TECH TALK: The importance of backing up your computer

ERIC’S TECH TALK

by Eric Austin
Computer Technical Advisor

This past weekend I was the unfortunate victim of a hard drive crash. I have multiple drives installed in my computer, and this was my main Windows system drive. Even more infuriatingly, the drive was less than a year old.

It took me two days to diagnose the problem, pull out the bad drive and install a new one. And it got me thinking about how important backing up your data can be! Here are a few best practices to keep in mind.

pc computer hard drive crash

Don’t let this happen to you!

Consider using a separate drive for your data.

You’ll want to install your operating system (OS) to the fastest drive attached to your computer, which is typically your internal hard drive, so use this drive to install programs or games. But since this is also the drive that is used most often, writing and reading as your system runs, it’s therefore the drive most likely to fail.

So use another physical drive to store your personal data (e.g. pictures, documents, etc…). The simplest solution for this is to invest in a flash drive that can be plugged into a spare USB port. A 64 GB flash drive is currently available on Amazon for only $15.99. The advantage to this is how easy it is to unplug the drive and take your data with you as the need arises.

Luckily, I followed this advice myself and didn’t lose any significant data when my system drive crashed.

You might also consider cloud solutions to back up your data. Most cloud storage solutions like Dropbox, Apple’s iCloud or Microsoft’s OneDrive, allow you to set up automatic syncing so that certain folders on your hard-drive are always synced with a copy of your data stored in the cloud. Although all of these cloud solutions have free options, you’ll likely need to pay a subscription if you want to store a large amount of data.

There are a number of good automated back-up systems available, including Apple’s excellent Time Machine utility that comes packaged in OS X, or Windows Backup and Restore tool. Most of these solutions require an external drive dedicated to backing up (and can’t be used for anything else). But with the cheap availability of hard drives, especially flash drives, this is certainly an option you should look into if you don’t want to mess with manually copying the data yourself.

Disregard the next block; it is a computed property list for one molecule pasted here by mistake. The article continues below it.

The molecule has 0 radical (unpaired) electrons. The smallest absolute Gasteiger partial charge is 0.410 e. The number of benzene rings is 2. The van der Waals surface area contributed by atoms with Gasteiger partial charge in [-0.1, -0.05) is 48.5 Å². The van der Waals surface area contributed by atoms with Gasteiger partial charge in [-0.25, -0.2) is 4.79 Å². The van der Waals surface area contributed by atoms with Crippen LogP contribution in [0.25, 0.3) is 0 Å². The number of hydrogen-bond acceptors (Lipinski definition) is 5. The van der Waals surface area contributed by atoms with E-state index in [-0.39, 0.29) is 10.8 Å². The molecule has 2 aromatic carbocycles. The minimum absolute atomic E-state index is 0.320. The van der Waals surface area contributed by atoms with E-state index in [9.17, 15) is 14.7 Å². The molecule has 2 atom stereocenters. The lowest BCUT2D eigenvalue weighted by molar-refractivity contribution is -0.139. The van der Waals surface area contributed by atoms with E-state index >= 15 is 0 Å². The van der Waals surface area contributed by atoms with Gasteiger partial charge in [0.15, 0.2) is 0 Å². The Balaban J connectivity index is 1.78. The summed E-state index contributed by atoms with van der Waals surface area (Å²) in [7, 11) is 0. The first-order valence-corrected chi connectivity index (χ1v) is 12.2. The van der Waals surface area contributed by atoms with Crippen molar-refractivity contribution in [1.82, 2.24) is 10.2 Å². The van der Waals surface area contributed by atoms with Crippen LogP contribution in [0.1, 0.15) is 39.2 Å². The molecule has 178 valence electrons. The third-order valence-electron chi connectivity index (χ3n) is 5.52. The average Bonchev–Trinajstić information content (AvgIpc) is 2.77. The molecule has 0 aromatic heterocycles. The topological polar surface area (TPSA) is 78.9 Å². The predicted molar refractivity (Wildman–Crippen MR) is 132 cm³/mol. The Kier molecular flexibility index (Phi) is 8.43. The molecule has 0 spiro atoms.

Another option is to invest in a Blu-ray drive that lets you back-up to a Blu-ray disc which can hold up to 47 gigabytes. This is a good option if you want a portable back-up that can be stored off-site.

Whichever solution you choose, build in some redundancy. This means that if you back up your data every month to one external drive, then back it up every six months to a different drive, so that when your first back-up fails (and it will), you won’t be completely SOL. Even better, take that second back-up and store it in a separate location from the first, like a safety deposit box or a friend’s house. This is so that if your house burns down or is burgled (God forbid!) you’ll have another back-up to (pardon the pun) fall back on.

Ransomeware screenshot (image source: The New York Times)

A hard drive crash or natural disaster isn’t the only reason to make sure you always have a recent back-up of your data. WannaCry is a computer virus that hit the entire planet earlier this year. It’s a particular kind of virus called “Ransomware” that invades your computer, encrypts all of your data (making it inaccessible to you), and then shows you a screen demanding a wire transfer of $2,000 or it will delete your data.

A lot of people paid that ransom because they didn’t have a recent back-up of their data.

Don’t wait till it happens to you. Start backing up your data today!

Have a question or idea for a column? Send me an email at ericwaustin@gmail.com or leave a comment on townline.org!

 
 

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